As sad as it is, we live in a world where material belongings have been equated with the measure of our worth. So, most of us have succumbed to societal pressures to buy our kids lots of cool stuff. Beautiful clothes, most desirable toys, designer labels, the best sports equipment, a bigger TV, the most recent cell phones, etc. In fact, we often use our multitude of gifts as expressions of love.
Here’s an example. When I travel with my team members to another state for a continuing education conference, they remain preoccupied with the need to find something “just right” to bring back for each child, as a souvenir of their trip. Trust me when I say, it seems to cloud the entire trip with a hint of frustration. Then upon our return, it’s not unusual to see them scatter with a frenzy, throughout the airport, to settle for something to bring home. I have come to recognize that this obligatory gift is a way to say “I’m sorry for being gone.” As I write this, I’m not at all sure my team members realize these are guilt-driven gifts, but the ritual is not about to change any time soon. And by now, their kids have been programmed to expect them.
A different approach might be to explain to their children that the trip was for their own personal growth, professional learning and reenergizing. In that light, a different way of gift-giving might be to buy a personal treasure only if they happened to see something “just right” for their child along their travels. In that special, unexpected way, it might serve as an I-thought-about-you-when-I-saw-this kind of gift.
I see this example is a metaphor for the bigger picture. Giving our kids all kinds of “stuff” has become an attempted substitute for our time. Let’s face it, the busier we are juggling work life, household tasks, other relationships and self-care, the less time we have for one-on-one parenting. The busier we are, the more not-enoughness, guilt and shame we carry.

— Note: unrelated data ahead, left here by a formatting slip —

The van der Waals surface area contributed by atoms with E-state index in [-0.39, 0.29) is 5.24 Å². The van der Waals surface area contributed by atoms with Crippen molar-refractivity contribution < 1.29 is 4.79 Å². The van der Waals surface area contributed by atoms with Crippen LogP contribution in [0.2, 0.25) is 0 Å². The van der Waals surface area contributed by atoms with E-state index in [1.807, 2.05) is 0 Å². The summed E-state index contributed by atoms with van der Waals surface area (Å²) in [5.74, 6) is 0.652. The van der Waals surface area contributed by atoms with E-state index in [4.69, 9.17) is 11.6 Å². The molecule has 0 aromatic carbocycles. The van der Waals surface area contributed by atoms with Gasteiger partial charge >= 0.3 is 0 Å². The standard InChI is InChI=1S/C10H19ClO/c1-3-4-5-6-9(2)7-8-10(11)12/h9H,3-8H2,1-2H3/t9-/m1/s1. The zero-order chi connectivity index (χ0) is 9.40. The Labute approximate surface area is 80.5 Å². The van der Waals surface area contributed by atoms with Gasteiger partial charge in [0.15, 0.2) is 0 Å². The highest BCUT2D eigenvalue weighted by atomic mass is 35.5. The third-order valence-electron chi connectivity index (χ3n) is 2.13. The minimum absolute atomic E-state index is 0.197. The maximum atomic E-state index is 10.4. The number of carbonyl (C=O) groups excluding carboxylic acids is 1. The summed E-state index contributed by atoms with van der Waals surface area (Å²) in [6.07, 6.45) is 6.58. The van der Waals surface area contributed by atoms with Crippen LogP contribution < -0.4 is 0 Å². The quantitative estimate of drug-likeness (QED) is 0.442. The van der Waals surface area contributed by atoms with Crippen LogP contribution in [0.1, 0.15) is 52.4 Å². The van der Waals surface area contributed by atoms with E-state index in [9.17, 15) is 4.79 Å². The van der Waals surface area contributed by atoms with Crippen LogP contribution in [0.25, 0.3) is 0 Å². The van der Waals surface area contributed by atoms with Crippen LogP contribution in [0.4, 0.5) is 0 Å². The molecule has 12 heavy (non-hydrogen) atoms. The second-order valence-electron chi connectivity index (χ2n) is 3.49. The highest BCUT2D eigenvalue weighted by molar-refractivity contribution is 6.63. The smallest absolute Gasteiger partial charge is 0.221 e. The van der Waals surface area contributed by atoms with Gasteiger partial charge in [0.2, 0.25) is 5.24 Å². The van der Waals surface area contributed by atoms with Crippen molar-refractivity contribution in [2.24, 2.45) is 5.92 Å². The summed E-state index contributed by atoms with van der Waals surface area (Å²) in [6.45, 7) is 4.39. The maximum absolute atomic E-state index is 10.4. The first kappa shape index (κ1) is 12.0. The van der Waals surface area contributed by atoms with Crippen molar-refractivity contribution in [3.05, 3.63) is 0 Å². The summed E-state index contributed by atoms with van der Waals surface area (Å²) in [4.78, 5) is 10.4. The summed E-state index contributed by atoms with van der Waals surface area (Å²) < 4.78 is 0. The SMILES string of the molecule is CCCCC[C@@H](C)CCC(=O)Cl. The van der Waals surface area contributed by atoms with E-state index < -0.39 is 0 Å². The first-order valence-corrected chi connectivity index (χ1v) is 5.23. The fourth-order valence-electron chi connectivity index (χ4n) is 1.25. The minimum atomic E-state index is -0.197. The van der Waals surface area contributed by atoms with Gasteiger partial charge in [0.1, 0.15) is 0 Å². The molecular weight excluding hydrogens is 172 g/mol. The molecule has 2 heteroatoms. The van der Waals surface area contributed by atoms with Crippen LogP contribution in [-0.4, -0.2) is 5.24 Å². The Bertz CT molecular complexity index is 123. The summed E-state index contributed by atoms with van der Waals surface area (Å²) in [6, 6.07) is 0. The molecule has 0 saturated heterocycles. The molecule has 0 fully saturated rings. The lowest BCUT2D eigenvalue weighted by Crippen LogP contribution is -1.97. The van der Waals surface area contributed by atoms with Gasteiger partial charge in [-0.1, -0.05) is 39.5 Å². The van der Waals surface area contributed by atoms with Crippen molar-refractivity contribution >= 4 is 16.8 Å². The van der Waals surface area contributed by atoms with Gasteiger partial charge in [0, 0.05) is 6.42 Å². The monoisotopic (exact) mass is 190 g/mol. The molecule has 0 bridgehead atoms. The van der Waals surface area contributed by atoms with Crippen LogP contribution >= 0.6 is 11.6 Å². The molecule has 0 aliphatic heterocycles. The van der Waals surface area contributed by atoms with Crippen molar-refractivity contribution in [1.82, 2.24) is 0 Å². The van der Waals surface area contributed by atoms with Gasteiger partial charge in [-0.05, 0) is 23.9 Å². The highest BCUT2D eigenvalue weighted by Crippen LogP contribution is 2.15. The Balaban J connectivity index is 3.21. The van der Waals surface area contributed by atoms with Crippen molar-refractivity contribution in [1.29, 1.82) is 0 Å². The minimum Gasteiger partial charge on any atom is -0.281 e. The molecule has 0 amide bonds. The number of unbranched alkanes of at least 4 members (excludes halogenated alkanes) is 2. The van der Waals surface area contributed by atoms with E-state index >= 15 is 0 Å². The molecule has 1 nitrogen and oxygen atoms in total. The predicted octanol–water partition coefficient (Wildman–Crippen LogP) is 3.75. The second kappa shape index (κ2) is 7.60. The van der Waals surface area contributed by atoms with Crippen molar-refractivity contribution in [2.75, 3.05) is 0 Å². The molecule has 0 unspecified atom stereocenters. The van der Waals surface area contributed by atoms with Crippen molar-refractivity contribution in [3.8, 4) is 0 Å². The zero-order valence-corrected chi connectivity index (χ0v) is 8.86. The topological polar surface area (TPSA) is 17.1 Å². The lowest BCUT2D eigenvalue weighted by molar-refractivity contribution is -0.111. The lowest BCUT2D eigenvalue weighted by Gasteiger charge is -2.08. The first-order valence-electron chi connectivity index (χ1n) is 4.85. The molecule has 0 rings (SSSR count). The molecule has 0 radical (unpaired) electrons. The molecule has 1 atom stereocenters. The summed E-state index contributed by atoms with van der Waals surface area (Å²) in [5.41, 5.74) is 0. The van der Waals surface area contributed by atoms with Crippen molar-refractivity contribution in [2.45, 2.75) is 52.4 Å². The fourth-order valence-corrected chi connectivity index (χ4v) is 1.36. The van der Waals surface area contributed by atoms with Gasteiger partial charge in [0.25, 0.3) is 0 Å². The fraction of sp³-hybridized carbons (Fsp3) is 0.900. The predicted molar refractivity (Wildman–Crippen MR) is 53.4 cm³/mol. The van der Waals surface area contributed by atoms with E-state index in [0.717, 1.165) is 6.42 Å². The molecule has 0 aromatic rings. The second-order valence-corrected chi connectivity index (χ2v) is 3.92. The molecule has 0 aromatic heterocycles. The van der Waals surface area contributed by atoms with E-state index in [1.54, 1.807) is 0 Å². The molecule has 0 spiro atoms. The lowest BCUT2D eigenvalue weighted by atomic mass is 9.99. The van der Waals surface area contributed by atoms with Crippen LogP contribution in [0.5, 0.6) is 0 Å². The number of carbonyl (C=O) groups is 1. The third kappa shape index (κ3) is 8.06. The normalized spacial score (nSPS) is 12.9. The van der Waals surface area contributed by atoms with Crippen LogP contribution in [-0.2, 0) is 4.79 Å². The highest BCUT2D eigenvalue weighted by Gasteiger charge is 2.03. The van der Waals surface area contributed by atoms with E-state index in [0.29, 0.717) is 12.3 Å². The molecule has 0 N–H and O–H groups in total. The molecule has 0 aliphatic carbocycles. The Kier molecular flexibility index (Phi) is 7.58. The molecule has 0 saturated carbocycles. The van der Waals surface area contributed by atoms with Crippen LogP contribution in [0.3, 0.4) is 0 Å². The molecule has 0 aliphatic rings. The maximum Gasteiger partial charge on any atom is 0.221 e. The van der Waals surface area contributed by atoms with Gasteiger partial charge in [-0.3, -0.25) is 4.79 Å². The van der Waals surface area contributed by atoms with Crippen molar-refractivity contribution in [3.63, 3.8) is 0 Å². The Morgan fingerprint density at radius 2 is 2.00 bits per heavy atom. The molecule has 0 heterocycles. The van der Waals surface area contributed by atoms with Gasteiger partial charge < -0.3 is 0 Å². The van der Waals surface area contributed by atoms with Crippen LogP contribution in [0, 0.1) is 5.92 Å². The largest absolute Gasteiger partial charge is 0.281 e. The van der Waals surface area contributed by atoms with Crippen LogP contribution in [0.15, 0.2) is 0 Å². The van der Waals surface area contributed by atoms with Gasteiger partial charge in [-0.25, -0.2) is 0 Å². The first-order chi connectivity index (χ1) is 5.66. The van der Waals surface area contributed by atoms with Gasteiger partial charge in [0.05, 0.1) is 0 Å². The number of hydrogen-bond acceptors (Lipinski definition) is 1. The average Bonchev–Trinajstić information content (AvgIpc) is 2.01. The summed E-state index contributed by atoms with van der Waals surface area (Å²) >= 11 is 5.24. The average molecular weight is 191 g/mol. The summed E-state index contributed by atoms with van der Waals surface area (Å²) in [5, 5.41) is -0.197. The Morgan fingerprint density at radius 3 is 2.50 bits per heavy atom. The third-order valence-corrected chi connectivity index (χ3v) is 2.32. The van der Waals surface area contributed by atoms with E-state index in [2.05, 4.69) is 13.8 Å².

The problem is “stuff” is a lousy replacement for your time. And your kids realize this. While buying sprees might appease your guilt, they teach kids the exact opposite values you hold dear, such as kindness, communication, family and fun.
Plus, a focus on having the right “stuff” teaches kids how to feel entitled. They develop expectations about what they’ll be given. Later, when it’s time to be off your payroll, they often sacrifice their financial responsibility for their perceived material “needs”. Young adults buying stuff on credit, with high (and compounding) interest rates begins another downward spiral of anxiety, guilt and shame.
So, resist the urge. Try instead to funnel the time and money you might squander on shopping into experiences. Go home empty-handed and give your child simple face-to-face white space. Take a hike, look at the stars, plan an art project, play games, read books together, dance, sing and tell stories. Let these be the special gifts you build your child’s values around.